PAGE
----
Orca Whales - Wolves of the Sea
Orca whales are also known as Killer whales and sometimes called Blackfish. They are the largest species of dolphin and are fast swimmers reaching speeds of 55 km per hour.
The Orca whale (Orcinus orca)
Orca whales are very attractive animals with distinctive jet black and brilliant white or sometimes cream colouring. They have a solid, though superbly sleek body ideally adapted to their marine way of life. Their heads are rounded though taper towards the mouth and they have a white oval patches behind and above their eyes. The upper part of their body is jet black and carries a white or sometimes grey patch just to the rear of the dorsal fin. The undersides, including the chin, throat and undersides of the tail flukes are white.
The males have a tall black triangular dorsal fin which can grow to around 1.8 metres in height. In females and young males the dorsal fins are around 91 centimetres high and curved. Though each individual can be recognised by its markings, the fin is often scarred or carries cuts and indentations that also help to identify individuals.
Male Orca whales can grow up to 9.6 metres in length and weigh around 8-9 tonnes. The female can grow up to 8.2 metres in length and weigh around 4 tonnes.
Orca whales are widely distributed inhabiting all the oceans of the planet though they seem to more numerous in cold seas and coastal regions. They do not seem to migrate but seem to move to areas where food is available.
Orcas are toothed whales
Orcas are an odontocete, or toothed whale. Their mouth has 46-50 pointed teeth, angled inwardly and a little backwardly. The top set of teeth interlock with the bottom which helps it to gain a biting grip on prey and also to bite, or tear it into smaller pieces.
Different types of Orca whales
Their diets vary according the geographical area, season and availability of prey which may be the reason for the evolvement of distinct different forms. Variations in appearance, behaviour, pod size and diet between the groups have been recognised. In the North Pacific Ocean there are known to be at least three different types of Orca whale that are known as residents, transient and offshore.
Of the three groups these are the most frequently observed and are known to frequent the same areas along the coastal regions of the northeast Pacific Ocean. Their diet is mostly fish and sometimes squid.
Transients have a diverse diet preying on marine animals such as penguins, elephant and harbour seals, sea lions, sharks, squid, porpoise and other small cetaceans, such as narwhales and belugas, though sometimes bigger ones such as grey and baleen whales are hunted.
These Orcas live and travel in small groups of 2-6 the coastal waters of the northeast Pacific. They are known to travel great distances along the coast with reports of some individuals being seen at different times in Californian coastal waters and in the waters off coast of southern Alaska.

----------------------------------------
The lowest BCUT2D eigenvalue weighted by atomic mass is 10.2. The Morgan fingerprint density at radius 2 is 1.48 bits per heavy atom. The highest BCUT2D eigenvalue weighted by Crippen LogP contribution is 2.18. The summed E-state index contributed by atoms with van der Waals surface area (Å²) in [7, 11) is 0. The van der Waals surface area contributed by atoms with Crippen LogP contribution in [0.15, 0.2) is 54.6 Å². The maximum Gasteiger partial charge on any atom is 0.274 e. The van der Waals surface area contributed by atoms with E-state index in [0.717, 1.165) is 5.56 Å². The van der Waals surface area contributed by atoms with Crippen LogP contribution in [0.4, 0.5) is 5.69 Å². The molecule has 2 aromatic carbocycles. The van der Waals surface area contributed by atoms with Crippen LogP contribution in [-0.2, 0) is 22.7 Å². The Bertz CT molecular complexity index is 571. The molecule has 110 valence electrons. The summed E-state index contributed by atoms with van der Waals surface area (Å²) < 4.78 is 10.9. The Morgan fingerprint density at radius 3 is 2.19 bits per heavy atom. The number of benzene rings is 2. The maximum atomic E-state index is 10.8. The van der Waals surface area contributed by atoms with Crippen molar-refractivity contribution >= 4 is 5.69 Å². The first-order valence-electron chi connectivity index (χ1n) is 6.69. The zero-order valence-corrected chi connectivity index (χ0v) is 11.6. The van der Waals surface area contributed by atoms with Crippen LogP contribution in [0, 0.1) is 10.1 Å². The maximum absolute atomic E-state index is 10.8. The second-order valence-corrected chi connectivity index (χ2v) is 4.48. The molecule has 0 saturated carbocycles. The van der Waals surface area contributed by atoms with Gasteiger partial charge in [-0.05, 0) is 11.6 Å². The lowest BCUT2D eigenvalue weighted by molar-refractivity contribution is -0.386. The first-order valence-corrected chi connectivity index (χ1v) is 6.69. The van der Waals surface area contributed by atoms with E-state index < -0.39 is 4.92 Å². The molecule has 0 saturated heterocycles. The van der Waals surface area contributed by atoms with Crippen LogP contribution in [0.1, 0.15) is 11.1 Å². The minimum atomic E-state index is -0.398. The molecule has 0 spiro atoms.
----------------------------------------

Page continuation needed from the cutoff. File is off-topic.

This population was first recognised in 1988. They tend to travel away from the shore into the open ocean hunting for schools of fish. It is also possible that they prey on marine animals and sharks. They are often found in groups of 20-75 though larger groups of around 200 individuals have occasionally been reported. Many sightings have been reported off the coasts of the Queen Charlotte Islands and also Vancouver Island. Offshore Orcas are smaller than residents and transients and the female dorsal fin tip is rounder.
Wolves of the sea
Orca whales are sometimes referred to as “wolves of the sea” because they often hunt in groups that cooperate and work as a team like wolf packs. They are regarded as apex predators because they sometimes prey on large sharks and whales and have no natural enemies.
Information on the breeding patterns of Orca whales is scarce. It is believed that mating takes place through out the year as newborn calves have been observed at many times of the year.
Orcas reach sexual maturity between 10-18 years of age. It is believed that the male may become sexually active when it reaches about 5.1 metres in length and the female when it reaches about 4.1 metres.
The gestation period is 13-17 months and a newborn calf will be about 2.1 metres in length and weigh around 400 pounds.
Orca whales tend to live in social groups known as pods, often made up of several females with their calves and 1 one or more males. The groups are often structured around families and may contain several generations living and travelling together. Orcas make sounds and each pod tends to have its own dialect though there are sounds that are common with other pods and others that are unique to each pod.
Orca whales are found in the oceans all around the world and the total population is not known but experts estimate a minimum of 50,000 worldwide. Like other species of whales they have been hunted by humans, but not with such energy as other whales have been hunted and they have no natural enemies. The main threat to them comes from human activity and pollution of the seas with chemicals and toxins which may affect them directly or, indirectly, by killing the animals they prey upon.
Read about Orca whales
|Killer Whales (Nature's Children)|
|Listening to Whales: What the Orcas Have Taught Us|
|Orcas Everywhere: The Mystery and History of Killer Whales (Orca Wild, 1)|
|Of Orcas and Men: What Killer Whales Can Teach Us|
|Wild Orca: The Oldest, Wisest Whale in the World|